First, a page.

Becoming a Mountain

Himalayan Journeys in Search of the Sacred and the Sublime

Searching for solace and healing, following a violent attack that left him physically and psychologically wounded, Stephen Alter sets off on a series of treks in the Himalayas to reconnect with the mountains of his birth. He begins by approaching Nanda Devi, a sacred summit in Garhwal, named after the bliss-giving goddess. He then undertakes a pilgrimage that circumambulates Mt. Kailash in Tibet. And, finally, he attempts an ascent of Bandar Punch, a prominent mountain that stands to the north of his home in Mussoorie. This is a personal memoir about loss and violation, as well as a search for recovery and contentment in high places.


Writing with the precision and passion of a poet, Alter narrates his experience in the mountains that he loves.  His descriptions of treks and expeditions, to Nanda Devi and Mount Kailash in Tibet, among others, are interwoven with insights on how we interpret ourselves in the ceaseless exploration called life…  Reading this book might well be the first small step on that long steep ascent of the mountain within you, within all of us.

Jug Suraiya, The Speaking Tree

From the moment I opened it, this book was the start of a journey that would take me outside myself… as only the mountains can do. It’s a deeply felt, personal story of travelling on many levels and Alter weaves the threads of the spiritual, physical and emotional into a cohesive narrative whole… If only desecrators of mountains and those who aim to ‘conquer’ them would read this book!

Sathya Saran, Outlook (New Delhi)

Stephen Alter’s Becoming a Mountain is an extraordinary travelogue … This quest for the sacred, his own reflections on walking the mountains, combined with his immersion in the histories of wandering, as also in the varied meanings of faith and of mountains for human beings, prompt Alter to scale ‘those staircases of rock’ on Bandarpunch, and undertake journeys to Nanda Devi and Kailash, climbs that leave him with feelings of ‘reverence as well as trepidation’. This is possible because like Aldo Leopold, who urges us to ‘think like a mountain’, or Tom Longstaff, who wrote ‘To know a mountain you must sleep upon it’, Alter too seeks ‘to surrender to the mountains with humility’. Instead of ‘conquering and colonising high places,’ he tries to ‘become like the mountains’. This constitutes the book’s distinctive core and is a wonderful prescription for wayfarers and travellers.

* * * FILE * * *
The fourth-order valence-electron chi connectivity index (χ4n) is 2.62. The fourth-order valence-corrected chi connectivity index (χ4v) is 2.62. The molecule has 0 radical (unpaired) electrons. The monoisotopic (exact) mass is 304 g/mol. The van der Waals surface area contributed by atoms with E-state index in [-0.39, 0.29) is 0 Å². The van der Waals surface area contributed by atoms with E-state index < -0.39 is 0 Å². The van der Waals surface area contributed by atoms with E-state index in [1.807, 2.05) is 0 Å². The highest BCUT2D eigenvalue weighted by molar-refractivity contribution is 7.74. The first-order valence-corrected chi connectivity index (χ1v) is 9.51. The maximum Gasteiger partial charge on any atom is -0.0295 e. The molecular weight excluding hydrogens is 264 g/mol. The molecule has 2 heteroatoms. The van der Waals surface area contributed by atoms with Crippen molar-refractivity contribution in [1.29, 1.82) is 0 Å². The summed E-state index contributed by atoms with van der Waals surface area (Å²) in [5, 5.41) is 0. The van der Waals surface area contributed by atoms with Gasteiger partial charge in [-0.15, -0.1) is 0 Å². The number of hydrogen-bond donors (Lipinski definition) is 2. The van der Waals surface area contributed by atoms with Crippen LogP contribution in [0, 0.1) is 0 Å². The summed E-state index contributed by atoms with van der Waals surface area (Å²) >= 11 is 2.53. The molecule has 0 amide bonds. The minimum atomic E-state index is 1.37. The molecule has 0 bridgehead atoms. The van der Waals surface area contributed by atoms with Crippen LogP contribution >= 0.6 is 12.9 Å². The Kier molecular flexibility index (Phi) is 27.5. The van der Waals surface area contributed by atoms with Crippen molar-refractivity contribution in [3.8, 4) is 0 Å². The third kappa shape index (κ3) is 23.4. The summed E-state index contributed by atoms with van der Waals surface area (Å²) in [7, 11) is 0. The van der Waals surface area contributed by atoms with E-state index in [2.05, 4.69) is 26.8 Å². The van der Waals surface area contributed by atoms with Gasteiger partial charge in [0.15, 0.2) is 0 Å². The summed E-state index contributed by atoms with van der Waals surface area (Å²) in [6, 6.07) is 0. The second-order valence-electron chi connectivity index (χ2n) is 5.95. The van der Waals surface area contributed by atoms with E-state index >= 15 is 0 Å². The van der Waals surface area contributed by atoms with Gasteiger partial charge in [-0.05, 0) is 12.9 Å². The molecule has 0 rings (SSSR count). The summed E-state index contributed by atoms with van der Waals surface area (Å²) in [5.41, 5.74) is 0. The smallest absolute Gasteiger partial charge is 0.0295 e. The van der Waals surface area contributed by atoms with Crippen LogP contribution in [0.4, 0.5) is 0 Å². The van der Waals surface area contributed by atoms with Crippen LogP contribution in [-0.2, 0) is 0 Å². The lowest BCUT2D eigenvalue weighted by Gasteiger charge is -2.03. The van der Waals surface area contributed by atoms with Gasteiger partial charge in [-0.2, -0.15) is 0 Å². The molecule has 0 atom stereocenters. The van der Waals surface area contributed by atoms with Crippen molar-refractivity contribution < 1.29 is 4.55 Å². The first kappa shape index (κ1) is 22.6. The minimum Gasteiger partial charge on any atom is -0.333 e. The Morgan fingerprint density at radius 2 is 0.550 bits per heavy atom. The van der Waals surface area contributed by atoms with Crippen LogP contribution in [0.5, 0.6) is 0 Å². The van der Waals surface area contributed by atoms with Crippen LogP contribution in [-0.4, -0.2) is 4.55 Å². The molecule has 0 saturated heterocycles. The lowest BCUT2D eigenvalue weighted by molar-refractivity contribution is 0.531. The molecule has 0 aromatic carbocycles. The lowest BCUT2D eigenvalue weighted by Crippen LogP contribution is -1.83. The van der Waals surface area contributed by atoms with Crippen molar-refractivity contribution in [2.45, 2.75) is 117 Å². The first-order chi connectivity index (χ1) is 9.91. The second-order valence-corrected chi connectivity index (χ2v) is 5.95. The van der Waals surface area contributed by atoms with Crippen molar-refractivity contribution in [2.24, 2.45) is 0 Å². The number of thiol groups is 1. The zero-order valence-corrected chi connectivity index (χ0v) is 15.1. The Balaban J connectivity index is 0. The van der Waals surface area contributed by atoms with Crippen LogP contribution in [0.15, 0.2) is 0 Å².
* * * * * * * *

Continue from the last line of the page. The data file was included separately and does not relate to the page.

Mukul Mangalik, The Hindu Business Line (Chennai)

This book is an account of the journeys [Stephen Alter] undertakes in order to recover from the near-fatal assault on his body and mind. And the three treks he embarks on are chosen carefully, for the three mountains – Nanda Devi, Bandarpunch and Mount Kailash in Tibet – are not only among the most difficult destinations in these heights but also offer the best in religious mythology and Himalayan folklore. He journeys to these mountains, not so much to climb them as to try and know once again what mountains mean. The result is a rich narrative in which myth and memory mix with vivid descriptions of the natural world … Alter’s evocative language and the range of his references make us understand what mountains can mean.

Ashis Chakrabarti, The Telegraph (Kolkata)

Written with single-minded passion … Becoming a Mountain dives deep and comes up with 262 pages of mystical love for the mountains while seeking solace and healing… As I finish reading, I am left in no doubt where this book shall go on my bookshelf.  I think it will be neighbours to the other great books of mountain lore: The Fight for Everest,  Everest: The Challenge and Mountains of the Mind.

Ganesh Saili, The Sunday Standard (New Delhi)

Stephen Alter has lived and created under the tranquil assurance of the Mussoorie Mountains. His books trace a journey inwards, towards the constants of beauty and peace.

Eunice de Souza, Mumbai Mirror (Mumbai)

Alter offers a multifaceted consideration of life’s tough truths and stunning splendours … Alter’s own writing is subtle and specific, conveying his shifting perceptions in a way that no sweeping generalisations ever could … The combination of realism and mysticism makes this a rich, satisfying memoir that plumbs the depths—and acknowledges the limits—of both man and mountain. There are many treasures to discover in this insightful memoir of hiking and healing in the Himalayas.

Kirkus Reviews